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This New Compilation Wants to Share Mongolian Folk Metal With the World

Stream 'Sound of the Raging Steppe,' a new compilation of five Mongolian and Kazakh folk-influenced heavy metal bands.
Photo courtesy of Nan

Though the continuing success of his band, Tengger Cavalry, multi-instrumentalist and composer Nature Ganganbaigaali has become something of a one-man marketing firm for traditional Mongolian folk music, and its less orthodox sibling, Mongolian folk metal. Ganganbaigaali moved from Beijing to New York City for school several years ago (a route that's landed him at Carnegie Hall—multiple times), but his heart clearly still lies in the steppes, and he's become a tireless advocate for the scene and sounds he left behind.


Now, he's redoubling his efforts to bring Western attention to the his homeland with a new compilation of Mongolian and Kazakh folk-influenced heavy metal bands he's calling Sound of the Raging Steppe and will release via his own label, Tengger X Cavalry Recordings, on November 16. The compilation features songs from five bands from the Northern Chinese cities of Beijing and Hohhot, two places that share thousands of years of nomadic history.

This compilation likely isn't aimed at fans of extreme metal; rather, like Tengger Cavalry, these outfits lean more towards the rock, metalcore, and even nu-metal side of the metal spectrum. Metallica and Korn are major points of inspiration (peep Kazakh outfit Nan's funky bass lines), and breakdowns and clean vocals are de rigeur (as in Liberation's polished metalcore).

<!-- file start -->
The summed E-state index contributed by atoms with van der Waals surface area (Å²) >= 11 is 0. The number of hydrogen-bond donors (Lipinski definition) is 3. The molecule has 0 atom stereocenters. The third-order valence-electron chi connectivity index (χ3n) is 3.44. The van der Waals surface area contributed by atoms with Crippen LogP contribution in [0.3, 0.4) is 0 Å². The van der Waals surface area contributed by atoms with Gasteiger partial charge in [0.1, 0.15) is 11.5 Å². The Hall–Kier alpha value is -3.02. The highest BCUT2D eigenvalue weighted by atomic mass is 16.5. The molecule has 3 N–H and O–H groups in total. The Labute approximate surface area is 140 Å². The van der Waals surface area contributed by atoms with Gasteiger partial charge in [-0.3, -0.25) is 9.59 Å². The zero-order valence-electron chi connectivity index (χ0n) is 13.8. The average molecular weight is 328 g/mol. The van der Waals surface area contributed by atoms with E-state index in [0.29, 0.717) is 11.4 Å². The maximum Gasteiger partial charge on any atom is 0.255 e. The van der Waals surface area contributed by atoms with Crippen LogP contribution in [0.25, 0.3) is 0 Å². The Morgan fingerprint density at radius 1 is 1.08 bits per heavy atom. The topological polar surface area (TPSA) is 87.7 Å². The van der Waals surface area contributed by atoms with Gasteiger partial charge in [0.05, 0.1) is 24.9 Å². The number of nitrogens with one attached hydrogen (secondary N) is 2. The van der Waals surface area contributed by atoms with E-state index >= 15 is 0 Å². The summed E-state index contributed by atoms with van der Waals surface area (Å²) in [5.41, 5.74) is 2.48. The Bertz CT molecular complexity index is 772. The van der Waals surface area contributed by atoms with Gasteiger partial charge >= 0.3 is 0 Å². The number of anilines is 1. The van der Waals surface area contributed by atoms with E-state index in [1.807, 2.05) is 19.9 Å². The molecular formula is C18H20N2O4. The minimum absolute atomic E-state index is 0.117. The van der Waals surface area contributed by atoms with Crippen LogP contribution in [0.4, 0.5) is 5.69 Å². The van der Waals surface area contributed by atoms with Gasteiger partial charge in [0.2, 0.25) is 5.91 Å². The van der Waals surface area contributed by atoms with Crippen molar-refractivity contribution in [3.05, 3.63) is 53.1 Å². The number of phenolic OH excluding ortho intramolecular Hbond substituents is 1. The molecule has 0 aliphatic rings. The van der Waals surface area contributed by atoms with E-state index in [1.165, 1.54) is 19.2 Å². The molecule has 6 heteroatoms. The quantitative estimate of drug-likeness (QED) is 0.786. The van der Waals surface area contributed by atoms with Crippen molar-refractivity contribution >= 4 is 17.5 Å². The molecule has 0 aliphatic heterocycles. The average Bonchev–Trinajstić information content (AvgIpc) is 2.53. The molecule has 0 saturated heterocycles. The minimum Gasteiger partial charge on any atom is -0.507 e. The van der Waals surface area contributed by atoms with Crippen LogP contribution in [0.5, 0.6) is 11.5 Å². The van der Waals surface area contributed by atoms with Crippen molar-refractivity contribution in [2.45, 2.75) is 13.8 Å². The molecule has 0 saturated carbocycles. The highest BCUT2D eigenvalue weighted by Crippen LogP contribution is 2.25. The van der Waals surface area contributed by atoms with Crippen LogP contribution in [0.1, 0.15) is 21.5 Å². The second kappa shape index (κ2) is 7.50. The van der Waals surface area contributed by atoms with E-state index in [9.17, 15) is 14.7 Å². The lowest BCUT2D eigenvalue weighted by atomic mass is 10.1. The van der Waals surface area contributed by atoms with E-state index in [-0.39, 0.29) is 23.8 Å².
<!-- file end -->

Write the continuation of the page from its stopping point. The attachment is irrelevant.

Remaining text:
Suld and Tengger Cavalry hew closest to the compilation's folk theme, with both opting to sing in their native Mongolian and utilize throat singing and traditional instruments; Sintas also channel their Kazakh heritage via native instruments (which work surprisingly well within the context of their Pink Floyd-influenced psych rock).

“During Tengger Cavalry’s first eight years of making music and touring the US and EU, I gradually learned that there are still huge gaps of misunderstanding and a general lack of interest of modern music from East and North Asia," Nature Ganganbaigaali told Noisey. "These gaps aren’t necessarily intentional, but rather influenced by history and media perspectives. Many great Asian metal bands aren’t being discovered yet, partially due to the fact that the local Asian metal scene is still growing along with the local economy. Before it reaches the international music market, it needs to grow locally. That takes time, money and cultural interest in the long run."


"So, with this project, I wanted to use my own power and knowledge to bring to the world what Asia has to offer," he continued. "Not just Japanese music, but also Chinese, Mongolian, and Kazakh. We have a lot to offer that has yet to be recognized.”

Stream Sound of the Raging Steppe below.

Catch Tengger Cavalry live:

11/20 - Philadelphia, PA @ Kung Fu Necktie
11/22 - Ottawa, ON @ Mavericks
11/23 - Toronto, ON @ Hard Luck
11/24 - Québec City, QC @ La Source De La Martiniere
11/25 - Cambridge, MA @ Sonia
11/26 - Niagara Falls, NY @ Evening Star Concert Hall
11/27 - Pittsburgh, PA @ Spirit
11/28 - Canton, OH @ Buzzbin
11/29 - Lexington, KY @ Cosmic Charlie's
12/1 - Milwaukee, WI @ Cactus Club
12/2 - Chicago, IL @ Sleeping Village
12/3 - St. Paul, MN @ Turf Club
12/4 - Kansas City, MO @ Record Bar
12/5 - Denver, CO @ Globe Hall
12/6 - Salt Lake City, UT @ Urban Lounge
12/9 - Seattle, WA @ El Corazon
12/10 - Portland, OR @ Tonic
12/11 - San Francisco, CA @ Bottom Of The Hill
12/12 - Los Angeles, CA @ Teragram Ballroom
12/14 - Mesa, AZ @ Club Red
12/16 - Dallas, TX @ Three Links
12/17 - Austin, TX @ Come And Take It Live
12/19 - Atlanta, GA @ Basement
12/20 - Chapel Hill, NC @ Local 506
12/21 - Lancaster, PA @ Lizard Lounge
12/22 - Sparrows Point, MD @ Yulefest @ Sparta Inn
12/23 - Brooklyn, NY @ Brooklyn Bazaar

Kim Kelly is feeling homesick on Twitter.